The boat is fixed, but it is taking on water and thus cannot take all of them, and one person has to stay behind. The Chernarussian was ordered to board the boat, as he is the only one who knows the way to Utes. The Russian pilot initially suggests that Winters stay, but the team leader decides that everybody is eligible to be left behind. The pilot objects initially but is overruled by the team leader and made to draw matches along with the rest of the group. The one who drew the shortest match stick has to stay and protect the rest "like a true hero", according to the team leader.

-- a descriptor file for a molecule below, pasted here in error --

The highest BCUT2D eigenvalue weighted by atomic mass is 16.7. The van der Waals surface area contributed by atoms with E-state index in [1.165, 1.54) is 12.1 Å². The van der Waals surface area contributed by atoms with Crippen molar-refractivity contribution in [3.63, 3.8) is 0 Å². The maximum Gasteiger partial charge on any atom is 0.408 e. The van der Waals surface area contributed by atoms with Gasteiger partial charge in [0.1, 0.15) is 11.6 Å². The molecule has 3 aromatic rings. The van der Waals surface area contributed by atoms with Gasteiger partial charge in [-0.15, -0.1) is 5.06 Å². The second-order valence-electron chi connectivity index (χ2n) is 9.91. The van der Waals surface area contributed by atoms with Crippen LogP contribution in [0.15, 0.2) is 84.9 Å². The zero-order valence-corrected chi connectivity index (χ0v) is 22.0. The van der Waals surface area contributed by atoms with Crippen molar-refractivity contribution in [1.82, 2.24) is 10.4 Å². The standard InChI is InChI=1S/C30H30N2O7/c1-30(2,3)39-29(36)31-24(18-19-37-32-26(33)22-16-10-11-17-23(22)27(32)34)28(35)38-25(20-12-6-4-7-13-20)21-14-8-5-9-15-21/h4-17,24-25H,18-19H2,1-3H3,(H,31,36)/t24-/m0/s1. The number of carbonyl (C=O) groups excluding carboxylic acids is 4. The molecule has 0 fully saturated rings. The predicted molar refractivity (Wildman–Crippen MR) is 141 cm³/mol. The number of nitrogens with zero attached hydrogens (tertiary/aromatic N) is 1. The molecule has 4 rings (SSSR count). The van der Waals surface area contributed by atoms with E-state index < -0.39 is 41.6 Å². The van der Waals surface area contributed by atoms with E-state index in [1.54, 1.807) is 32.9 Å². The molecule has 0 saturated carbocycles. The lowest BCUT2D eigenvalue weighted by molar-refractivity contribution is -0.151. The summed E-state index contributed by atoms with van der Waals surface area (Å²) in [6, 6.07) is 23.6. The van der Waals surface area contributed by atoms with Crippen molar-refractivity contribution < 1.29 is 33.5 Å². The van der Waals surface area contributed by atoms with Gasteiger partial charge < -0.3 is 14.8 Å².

The result of the draw determines which of the three endings will play. The following are the possible endings, determinant on who draws the shortest match:
- If Ed Winters draws the shortest match, he will be made to stay and fight off endless waves of enemies.
- If the helicopter pilot draws the shortest match, he will object and draw his weapon at Winters, with the other members of the group drawing their weapons at the pilot in response.
- If another team member draws the shortest match, the team leader will lament the result, but accept it. The group will set sail while the lone person will stay and defend their withdrawal until being overrun by the enemy.
The credits sequence then displays, depicting a worldwide exchange of nuclear weapons in the background, presumably killing most life on the planet.